Demisexuality. How did I not know about this?

 

I was scrolling through my facebook feed earlier this week, reading articles, checking out the news of the day when I came across a term that I was not familiar with: demisexual.

I clicked on the article to learn more, and my mind was blown WIDE open.  I decided to write this blog post in case others out there were not aware of this orientation.

I always felt different from others around me in relation to sexuality.  In my early 30s I began to think that I might be asexual.  At that time, I thought that I might not ever have another sexual relationship and I was okay with that.  At that time, I was also in the process of leaving an abusive marriage, one that no longer had any real intimacy for me.

After leaving my ex, I discovered that I wasn’t asexual, I just preferred consensual sexual interactions!  But I still had reason to believe that I wasn’t “just like” other people I knew.  I rarely thought about sex, and I rarely felt sexual attraction to anyone of any gender.  Within the context of a relationship, when I felt safe and comfortable, I was able to enjoy sex, but I couldn’t relate to the concept of a “sex drive.”

There were other signs that I was different.  My co-workers sometimes shared stories about sex with their partners and I felt uncomfortable.  In fact, thinking about sexual acts generally filled me with a sense of disgust and abhorrence.  I didn’t have any desire to experiment or try new things.  I really felt that I COULD live without sex if I had to.  I yearned for cuddles and physical closeness, but I never felt a strong need for sex itself.

I learned this week that there is a term for my experience “demisexual” or “grey-asexual/grace.”

I shared what I’d read with a friend of mine, along with my great surprise and pleasure at discovering the term.  She told me “oh, I thought you knew! I thought that was how you identified!”  I laughed out loud, apparently this was obvious to other people! It made complete sense to me too, I just lacked any language to describe it, thus I thought I was the only one!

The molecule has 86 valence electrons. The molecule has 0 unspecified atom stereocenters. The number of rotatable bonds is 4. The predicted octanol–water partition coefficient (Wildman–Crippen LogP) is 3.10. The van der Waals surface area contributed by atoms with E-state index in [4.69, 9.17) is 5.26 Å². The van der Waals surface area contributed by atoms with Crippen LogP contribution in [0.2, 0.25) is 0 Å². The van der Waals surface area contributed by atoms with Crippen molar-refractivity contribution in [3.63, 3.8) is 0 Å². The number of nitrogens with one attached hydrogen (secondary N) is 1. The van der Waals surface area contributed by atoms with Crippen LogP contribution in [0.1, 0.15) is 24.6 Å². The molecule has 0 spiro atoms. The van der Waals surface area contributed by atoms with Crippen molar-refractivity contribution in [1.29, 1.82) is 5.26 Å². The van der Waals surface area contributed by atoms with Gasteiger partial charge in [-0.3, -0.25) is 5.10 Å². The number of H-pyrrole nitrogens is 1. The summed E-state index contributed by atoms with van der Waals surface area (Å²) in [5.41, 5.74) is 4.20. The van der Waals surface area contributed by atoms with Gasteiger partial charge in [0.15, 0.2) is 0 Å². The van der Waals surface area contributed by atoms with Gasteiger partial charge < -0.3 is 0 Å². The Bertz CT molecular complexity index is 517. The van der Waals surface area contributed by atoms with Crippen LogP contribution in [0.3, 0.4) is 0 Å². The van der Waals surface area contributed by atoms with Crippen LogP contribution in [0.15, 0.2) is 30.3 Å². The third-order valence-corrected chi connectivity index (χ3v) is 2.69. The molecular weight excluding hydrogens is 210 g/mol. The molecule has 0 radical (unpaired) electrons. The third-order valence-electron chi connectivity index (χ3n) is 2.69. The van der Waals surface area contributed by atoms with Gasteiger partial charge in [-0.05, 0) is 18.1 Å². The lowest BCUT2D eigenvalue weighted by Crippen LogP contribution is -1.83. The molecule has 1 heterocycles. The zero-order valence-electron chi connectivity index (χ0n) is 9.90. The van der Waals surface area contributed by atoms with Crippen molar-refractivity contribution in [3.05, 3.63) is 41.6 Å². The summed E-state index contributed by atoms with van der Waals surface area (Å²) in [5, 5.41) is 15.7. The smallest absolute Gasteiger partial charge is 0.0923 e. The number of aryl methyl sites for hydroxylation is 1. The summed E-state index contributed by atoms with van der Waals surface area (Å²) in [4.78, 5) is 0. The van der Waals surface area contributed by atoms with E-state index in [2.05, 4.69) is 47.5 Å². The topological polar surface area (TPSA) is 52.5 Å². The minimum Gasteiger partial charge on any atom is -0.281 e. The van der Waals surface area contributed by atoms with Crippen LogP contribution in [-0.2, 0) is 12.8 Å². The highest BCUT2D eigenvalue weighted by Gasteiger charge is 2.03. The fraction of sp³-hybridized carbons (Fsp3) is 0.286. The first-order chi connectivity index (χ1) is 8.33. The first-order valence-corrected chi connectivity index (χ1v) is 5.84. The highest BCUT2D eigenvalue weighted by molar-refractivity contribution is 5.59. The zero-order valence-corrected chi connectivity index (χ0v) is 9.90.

It turns out there is a whole community of folks who identify with the spectrum between sexual and asexual.  I just didn’t know about it!

I’m pretty happy.  I’m actually really okay with my orientation.

It makes sense now why I couldn’t understand casual sex and why poly relationships or open relationships didn’t appeal to me.  For me, sexual attraction only exists within the context of an intimate relationship and I rarely experience sexual attraction to anyone who is not my sexual partner.  I don’t have any interest in watching porn.  I don’t even want to think about porn.  And though I want to support my friends, I rarely enjoy listening to them talk about their own sex lives.

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I’m not a freak.  I’m just a demisexual!

No words.

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I don’t have words to express my thoughts and feelings today.  50 queer folks shot, and as many as 50 more injured, in a mass shooting in Orlando.

It saddens me, as a queer person and as a human being, to think that I live in a world that is  filled with deadly homophobia and transphobia.  And let’s not forget racism and Islamophobia.  Please remember that the majority of folks killed and injured were queer People of Colour and the shooter is likely to be vilified as a Muslim terrorist, rather than a homophobic misogynist.

It’s terrifying to think about the magnitude of this crime, the number of lives impacted.  Marginalized folks, trying to relax, share love and have a great night in what they thought was a “safe space.”

I don’t really know what to say.  I’ve been disturbed and upset by the oppressive, ignorant and transphobic laws that are being passed and debated in some USA states.   The fact that governments think these types of bathroom laws are protecting people would be laughable, if it weren’t so damn offensive.  When governments stir up hate…it’s a dangerous situation.   Transgender folks just want to pee in peace.   Just like those queer folks in Orlando just wanted to dance with friends and loved ones and enjoy a Saturday night out.

At the end of the day, transphobia and homophobia don’t make a lot of sense.  Neither does racism.  I won’t start with that “all people are the same” nonsense.  No, people aren’t all the same.  People have different lived experiences. People have different paths and different options.  But that’s okay, it’s great, it’s a wonderful thing.  Diversity  should be celebrated.  It shouldn’t be erased with a colour blind attitude, and it shouldn’t be erased through violence.  Diversity should not be feared.

You can’t make a rainbow with only one colour.   You can’t bake a cake with only one ingredient.  You can’t solve every problem using one approach.

Diversity is what gives humanity it’s strength and resilience. All people’s voices must be heard, and that often means that dominant groups need to speak more quietly and listen carefully.

Oh, and ban guns.